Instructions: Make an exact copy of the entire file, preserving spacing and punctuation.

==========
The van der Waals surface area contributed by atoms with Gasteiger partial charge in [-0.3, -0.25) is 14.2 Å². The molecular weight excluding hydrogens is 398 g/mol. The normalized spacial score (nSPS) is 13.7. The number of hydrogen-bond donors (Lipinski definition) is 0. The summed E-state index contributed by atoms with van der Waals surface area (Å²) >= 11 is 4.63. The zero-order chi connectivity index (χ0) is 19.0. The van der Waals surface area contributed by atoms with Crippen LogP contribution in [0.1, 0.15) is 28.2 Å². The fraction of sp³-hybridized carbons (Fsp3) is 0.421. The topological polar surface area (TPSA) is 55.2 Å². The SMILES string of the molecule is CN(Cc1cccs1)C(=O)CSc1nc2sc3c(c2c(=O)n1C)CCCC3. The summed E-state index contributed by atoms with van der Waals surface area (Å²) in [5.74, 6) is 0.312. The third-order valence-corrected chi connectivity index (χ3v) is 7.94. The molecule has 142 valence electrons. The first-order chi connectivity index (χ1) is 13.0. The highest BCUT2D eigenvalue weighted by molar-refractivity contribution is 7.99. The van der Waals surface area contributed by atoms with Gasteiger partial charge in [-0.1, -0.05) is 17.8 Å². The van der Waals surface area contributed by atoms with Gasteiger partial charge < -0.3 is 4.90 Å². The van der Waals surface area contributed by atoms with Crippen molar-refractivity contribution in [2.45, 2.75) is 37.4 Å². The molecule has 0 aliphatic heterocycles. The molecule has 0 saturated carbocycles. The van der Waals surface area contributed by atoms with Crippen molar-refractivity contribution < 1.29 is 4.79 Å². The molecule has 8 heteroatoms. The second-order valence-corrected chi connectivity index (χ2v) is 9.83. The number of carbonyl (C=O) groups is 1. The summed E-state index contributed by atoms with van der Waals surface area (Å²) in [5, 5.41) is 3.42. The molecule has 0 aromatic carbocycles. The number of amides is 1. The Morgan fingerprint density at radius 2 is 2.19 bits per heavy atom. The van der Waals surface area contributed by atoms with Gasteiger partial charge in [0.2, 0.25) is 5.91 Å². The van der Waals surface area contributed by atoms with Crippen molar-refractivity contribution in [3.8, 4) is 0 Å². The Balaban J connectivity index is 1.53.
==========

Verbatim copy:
The van der Waals surface area contributed by atoms with Gasteiger partial charge in [-0.3, -0.25) is 14.2 Å². The molecular weight excluding hydrogens is 398 g/mol. The normalized spacial score (nSPS) is 13.7. The number of hydrogen-bond donors (Lipinski definition) is 0. The summed E-state index contributed by atoms with van der Waals surface area (Å²) >= 11 is 4.63. The zero-order chi connectivity index (χ0) is 19.0. The van der Waals surface area contributed by atoms with Crippen LogP contribution in [0.1, 0.15) is 28.2 Å². The fraction of sp³-hybridized carbons (Fsp3) is 0.421. The topological polar surface area (TPSA) is 55.2 Å². The SMILES string of the molecule is CN(Cc1cccs1)C(=O)CSc1nc2sc3c(c2c(=O)n1C)CCCC3. The summed E-state index contributed by atoms with van der Waals surface area (Å²) in [5.74, 6) is 0.312. The third-order valence-corrected chi connectivity index (χ3v) is 7.94. The molecule has 142 valence electrons. The first-order chi connectivity index (χ1) is 13.0. The highest BCUT2D eigenvalue weighted by molar-refractivity contribution is 7.99. The van der Waals surface area contributed by atoms with Gasteiger partial charge in [-0.1, -0.05) is 17.8 Å². The van der Waals surface area contributed by atoms with Gasteiger partial charge < -0.3 is 4.90 Å². The van der Waals surface area contributed by atoms with Crippen molar-refractivity contribution in [2.45, 2.75) is 37.4 Å². The molecule has 0 aliphatic heterocycles. The molecule has 0 saturated carbocycles. The van der Waals surface area contributed by atoms with Crippen molar-refractivity contribution < 1.29 is 4.79 Å². The molecule has 8 heteroatoms. The second-order valence-corrected chi connectivity index (χ2v) is 9.83. The number of carbonyl (C=O) groups is 1. The summed E-state index contributed by atoms with van der Waals surface area (Å²) in [5, 5.41) is 3.42. The molecule has 0 aromatic carbocycles. The number of amides is 1. The Morgan fingerprint density at radius 2 is 2.19 bits per heavy atom. The van der Waals surface area contributed by atoms with Gasteiger partial charge in [0.2, 0.25) is 5.91 Å². The van der Waals surface area contributed by atoms with Crippen molar-refractivity contribution in [3.8, 4) is 0 Å². The Balaban J connectivity index is 1.53.